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Poll: Executions and the theater of punishment

Courtesy of York County Heritage Trust


There may be a moratorium on executions in Pennsylvania, but if last week’s local poll on the subject is any indication, the fight for the death penalty’s survival has barely begun.
The conventional wisdom in survey research is that people — Americans especially — like to gravitate toward the centrist answers on public opinion polls. We like to think of ourselves as moderate, middle-of-the-road.
Extremism is downright un-American.
But instead of the bell curve one might expect, our poll on the death-penalty moratorium returned a perfect “U” with the answers clustering at the extremes:
1. The governor is wrong. Delaying the execution of convicted killers is unfair to the victims and to society (25 votes, 36.23 percent).2. I have mixed feelings. We should execute convicted killers, but we need to make sure no innocent person is ever put to death (10, 14.49 percent).
3. The governor is right, but only if the moratorium is temporary, to ensure no innocent person could be executed in Pennsylvania (8, 11.59 percent).
4. The governor doesn’t go far enough. Killing is wrong, and that includes state-sanctioned executions (26 votes, 37.68 percent).
It’s no surprise to me that, for many people, the death penalty is a powerful symbol of personal accountability and justice for victims and families. But I’m still surprised more death-penalty proponents didn’t take one of the middle options.
No one, I’m sure, wants to see the innocent executed, so there must be other reasons to avoid those middle-of-the-road answers. Maybe they don’t trust the governor’s motives, or put too much trust in the system to always get the right guy.
Publicity surrounding a disturbing number of cases in which DNA proves they got the wrong guy — such as York County’s own Ray Krone — have no doubt helped erode support for the death penalty.
Gallup’s most recent survey of the question two years ago indicated 60 percent of Americans favored capital punishment, down from a historic high of 80 percent in 1994. And there is evidence that support for executions continues to decline.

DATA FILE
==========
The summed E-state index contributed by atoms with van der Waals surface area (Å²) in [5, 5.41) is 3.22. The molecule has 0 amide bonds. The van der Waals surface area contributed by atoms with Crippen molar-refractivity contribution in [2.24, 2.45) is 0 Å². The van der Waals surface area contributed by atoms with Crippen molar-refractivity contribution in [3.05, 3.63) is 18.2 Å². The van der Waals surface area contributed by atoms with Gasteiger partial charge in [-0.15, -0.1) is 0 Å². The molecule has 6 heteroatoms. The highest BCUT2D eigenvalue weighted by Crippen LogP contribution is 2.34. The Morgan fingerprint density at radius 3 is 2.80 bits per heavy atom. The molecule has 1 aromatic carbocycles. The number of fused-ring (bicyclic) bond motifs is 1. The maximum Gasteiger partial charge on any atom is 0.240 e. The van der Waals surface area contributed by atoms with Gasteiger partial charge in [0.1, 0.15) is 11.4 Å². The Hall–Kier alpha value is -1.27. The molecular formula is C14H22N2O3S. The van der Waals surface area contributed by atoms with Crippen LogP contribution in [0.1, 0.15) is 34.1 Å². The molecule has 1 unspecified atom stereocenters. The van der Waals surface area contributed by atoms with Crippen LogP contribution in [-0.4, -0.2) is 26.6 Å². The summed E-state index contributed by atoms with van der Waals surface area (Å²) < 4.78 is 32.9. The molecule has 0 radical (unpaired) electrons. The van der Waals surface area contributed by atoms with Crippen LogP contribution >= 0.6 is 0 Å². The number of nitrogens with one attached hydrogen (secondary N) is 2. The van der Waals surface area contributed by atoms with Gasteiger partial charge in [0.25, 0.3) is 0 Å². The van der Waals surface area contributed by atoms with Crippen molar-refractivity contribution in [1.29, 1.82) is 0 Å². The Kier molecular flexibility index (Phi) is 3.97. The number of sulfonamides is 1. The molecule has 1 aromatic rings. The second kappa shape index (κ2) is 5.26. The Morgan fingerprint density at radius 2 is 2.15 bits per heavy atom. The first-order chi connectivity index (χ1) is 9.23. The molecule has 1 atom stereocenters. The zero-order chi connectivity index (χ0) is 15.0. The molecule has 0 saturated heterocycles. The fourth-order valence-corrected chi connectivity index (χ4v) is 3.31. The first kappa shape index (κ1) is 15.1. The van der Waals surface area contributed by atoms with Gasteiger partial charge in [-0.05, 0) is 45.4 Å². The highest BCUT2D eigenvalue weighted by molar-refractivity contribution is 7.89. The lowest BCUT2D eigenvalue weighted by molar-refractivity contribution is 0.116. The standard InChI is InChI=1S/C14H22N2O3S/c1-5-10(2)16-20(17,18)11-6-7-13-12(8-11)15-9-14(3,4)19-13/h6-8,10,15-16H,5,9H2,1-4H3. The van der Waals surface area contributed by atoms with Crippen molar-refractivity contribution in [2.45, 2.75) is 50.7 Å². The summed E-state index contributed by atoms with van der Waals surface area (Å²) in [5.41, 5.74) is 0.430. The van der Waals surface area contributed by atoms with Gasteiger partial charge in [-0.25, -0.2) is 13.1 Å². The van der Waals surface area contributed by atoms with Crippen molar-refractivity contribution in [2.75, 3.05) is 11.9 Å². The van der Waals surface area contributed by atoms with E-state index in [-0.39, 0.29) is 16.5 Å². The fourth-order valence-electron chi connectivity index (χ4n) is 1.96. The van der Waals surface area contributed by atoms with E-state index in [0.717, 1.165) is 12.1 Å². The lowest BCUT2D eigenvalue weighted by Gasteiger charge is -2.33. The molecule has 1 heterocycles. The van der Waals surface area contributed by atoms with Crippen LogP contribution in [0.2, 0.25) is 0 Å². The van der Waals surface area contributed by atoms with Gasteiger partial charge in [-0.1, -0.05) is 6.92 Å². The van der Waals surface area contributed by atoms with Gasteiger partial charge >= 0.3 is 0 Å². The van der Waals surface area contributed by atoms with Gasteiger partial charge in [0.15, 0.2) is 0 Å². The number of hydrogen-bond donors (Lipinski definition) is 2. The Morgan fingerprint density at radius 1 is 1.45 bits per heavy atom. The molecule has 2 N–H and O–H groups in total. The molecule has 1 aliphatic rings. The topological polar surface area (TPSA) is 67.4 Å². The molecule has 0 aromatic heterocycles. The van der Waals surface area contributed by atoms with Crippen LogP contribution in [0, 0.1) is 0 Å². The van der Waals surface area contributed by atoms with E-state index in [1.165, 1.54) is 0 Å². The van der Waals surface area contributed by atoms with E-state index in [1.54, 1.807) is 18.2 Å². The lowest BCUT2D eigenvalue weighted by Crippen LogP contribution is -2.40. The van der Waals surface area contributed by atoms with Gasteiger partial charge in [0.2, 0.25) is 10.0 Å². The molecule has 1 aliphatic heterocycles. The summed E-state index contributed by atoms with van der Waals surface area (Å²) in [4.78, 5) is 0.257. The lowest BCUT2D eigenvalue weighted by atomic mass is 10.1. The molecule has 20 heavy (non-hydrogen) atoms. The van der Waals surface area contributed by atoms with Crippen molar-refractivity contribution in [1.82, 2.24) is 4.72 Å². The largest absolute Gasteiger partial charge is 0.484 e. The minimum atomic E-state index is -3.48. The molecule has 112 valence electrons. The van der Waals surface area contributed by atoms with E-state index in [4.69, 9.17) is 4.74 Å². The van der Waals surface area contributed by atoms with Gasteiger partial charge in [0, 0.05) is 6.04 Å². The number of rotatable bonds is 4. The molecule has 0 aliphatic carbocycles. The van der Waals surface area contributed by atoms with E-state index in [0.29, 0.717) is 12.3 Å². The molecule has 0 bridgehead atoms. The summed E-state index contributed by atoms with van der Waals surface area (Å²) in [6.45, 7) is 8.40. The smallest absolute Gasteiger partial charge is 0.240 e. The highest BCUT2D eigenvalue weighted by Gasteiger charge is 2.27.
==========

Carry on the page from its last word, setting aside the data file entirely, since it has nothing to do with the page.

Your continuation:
Still, I’m surprised nearly 40 percent of the respondents to our local poll would stake the other extreme. True, if killing is wrong, there is no room for compromise, like there might be for a capital-punishment supporter who backs the governor on this.
Still, I’d like to suggest a modest compromise I think both sides ought to agree on: If we’re going to put people to death, we ought to live-stream the executions so the public can watch what is being done in its name.
That should satisfy those who thirst for revenge, and it underlines any deterrent effect executions might have. Back in the day, people took their kids to hangings as an object lesson of what can happen when you misbehave.
And those opposed to capital punishment ought to welcome a cold-blooded look at the machinery of death.
The father of sociology, Emil Durkheim, talked about what he called the “theater of punishment” — that the justice system reflects and reaffirms the values of the society that enforces them. Certainly the images of barbarous terrorist beheadings say plenty about their own twisted sense of justice.
I like to think most societies have come a long way since burning at the stake and breaking at the wheel were popular entertainments.
But I want to know more before making up my mind. So speaking for myself only, I’d have to agree with the governor. I think we need to take a hard look at the death penalty, and maybe that includes really watching what is being done in our name.
Marc Charisse is night metro editor. Reach him at 771-2042 or email mcharisse@ydr.com.